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APA - Psychology of Global Climate Change

APA - Psychology of Global Climate Change

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Published by: David Webb on Mar 06, 2011
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02/18/2013

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Varying quantitative models describe and predict the impact
of population and consumption on the environment. A widely
known formula from the 1970s is I= PxAxT, where I = Impact,
P = Population, A = Afuence per capita, and T = Technology
(Ehrlich & Holdren, 1971; Commoner, 1972; Holdren & Ehrlich,
1974). Although T has been used to refer to technology, in
practice, it served as an error term, representing all sources
of impact not captured by P and A. other details have been
included in other versions of the formula. For instance,
population has been disaggregated into both number of
individuals and households (Dietz & Rosa, 1997; Liu, Daily,
Ehrlich, & Luck, 2003), and the IPCC version of the formula
makes specifc reference to greenhouse gas (ghg) emissions:
(Population) x (per capita GDP) x (Intensity

ghg) = Emissions

ghg

(Blodgett & Parker, 2008; Yamaji, Matsuhashi, Nagata, & Kaya,
1991). A particularly noteworthy new formula is STIRPAT
(stochastic impacts by regression on population afuence, and
technology; Dietz, Rosa, & York, 2007). It employs advanced
statistical methods that can take into account the probabilistic
nature of the variables in the equation.

Across the diferent models, a consistent fnding is that growing
consumption and population are major contributors to the impact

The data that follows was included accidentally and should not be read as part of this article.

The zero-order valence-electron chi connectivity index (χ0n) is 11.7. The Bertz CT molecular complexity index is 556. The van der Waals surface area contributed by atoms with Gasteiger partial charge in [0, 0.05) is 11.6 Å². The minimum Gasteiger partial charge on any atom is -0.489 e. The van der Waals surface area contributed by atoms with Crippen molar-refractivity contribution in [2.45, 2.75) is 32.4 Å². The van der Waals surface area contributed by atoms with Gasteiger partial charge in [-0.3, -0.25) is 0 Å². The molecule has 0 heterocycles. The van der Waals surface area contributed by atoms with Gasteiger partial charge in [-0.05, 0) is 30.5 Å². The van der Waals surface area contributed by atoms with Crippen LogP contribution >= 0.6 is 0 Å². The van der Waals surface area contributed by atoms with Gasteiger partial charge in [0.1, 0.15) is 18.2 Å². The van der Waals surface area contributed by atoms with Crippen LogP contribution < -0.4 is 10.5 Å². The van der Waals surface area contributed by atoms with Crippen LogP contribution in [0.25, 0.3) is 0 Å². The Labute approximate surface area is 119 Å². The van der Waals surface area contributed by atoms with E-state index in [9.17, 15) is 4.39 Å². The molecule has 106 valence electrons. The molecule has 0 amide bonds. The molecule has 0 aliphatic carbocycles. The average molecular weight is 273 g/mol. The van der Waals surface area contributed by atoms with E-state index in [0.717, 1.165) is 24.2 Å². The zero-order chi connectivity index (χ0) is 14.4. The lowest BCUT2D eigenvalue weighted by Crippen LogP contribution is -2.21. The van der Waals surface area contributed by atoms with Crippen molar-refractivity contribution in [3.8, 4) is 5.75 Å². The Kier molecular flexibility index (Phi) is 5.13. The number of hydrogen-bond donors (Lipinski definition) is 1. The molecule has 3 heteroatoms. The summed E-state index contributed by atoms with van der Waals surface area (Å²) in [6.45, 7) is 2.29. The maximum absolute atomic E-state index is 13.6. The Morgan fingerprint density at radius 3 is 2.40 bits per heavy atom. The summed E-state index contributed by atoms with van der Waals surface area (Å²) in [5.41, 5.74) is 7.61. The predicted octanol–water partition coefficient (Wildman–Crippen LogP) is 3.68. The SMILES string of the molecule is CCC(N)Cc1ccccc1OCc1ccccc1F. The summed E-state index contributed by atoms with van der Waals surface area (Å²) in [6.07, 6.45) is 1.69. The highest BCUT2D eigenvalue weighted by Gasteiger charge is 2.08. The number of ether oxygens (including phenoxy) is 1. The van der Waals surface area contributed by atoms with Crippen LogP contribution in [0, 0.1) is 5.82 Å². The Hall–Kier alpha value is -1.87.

of humans on the environment and on Co

2 levels in particular.
This can be seen by examining results from STIRPAT analyses
(Dietz & Rosa, 1997). The results illustrate that countries
with larger populations (see figure 4) and greater per capita
consumption (see figure 5) have greater Co

2 emissions.

The relations with afuence are important to consider in
more detail. Figure 2 illustrates a commonly found U-shaped
relation between afuence and outcomes (Hanley, 2008). This
pattern has been used as evidence of a delinking of carbon
dioxide emissions and economic growth at higher levels of
income. Proposed explanations for this pattern include the
possibility that places with greater per capita GNP spend more
on services than goods, are invested more in energy eficiency,
live in more energy-eficient urban areas, and relocate their
contribution to emissions to other parts of the world via trade
that decreases industrialization in their own countries (Hanley,
2008; Dietz & Rosa, 1997).

The above illustrate that more is needed to better
understand the relation between afuence and Co2 emissions.
Further, individual level analysis is also necessary to know
why there is a relation between consumption and emissions.
Psychology can help clarify mechanisms by which population

31

Afuence Efect Multiplier

Gross Domestic Product Per Capita

70 100

200

500

25,000

10,000

5,000

2,500

1,000

20

5

1

.1

.01

fiGure 5: the relation
between per capita
afuence and Co

2

emissions. numbers
in the graph represent
countries used in the
analyses (dietz & rosa,
1997).

fiGure 4: the
relation between
population and Co

2

emissions. numbers
in the graph represent
countries used in
the analyses (dietz &
rosa, 1997).

1000

100

10

1

.1

Population Efect Multiplier

Population

1,000,000

10,000,000

100,000,000

1000,000,000

32

and afuence infuence climate change by providing a behavioral
analysis of diferent types of consumption behaviors that
people choose to engage in and the reasons why people select
particular behaviors.

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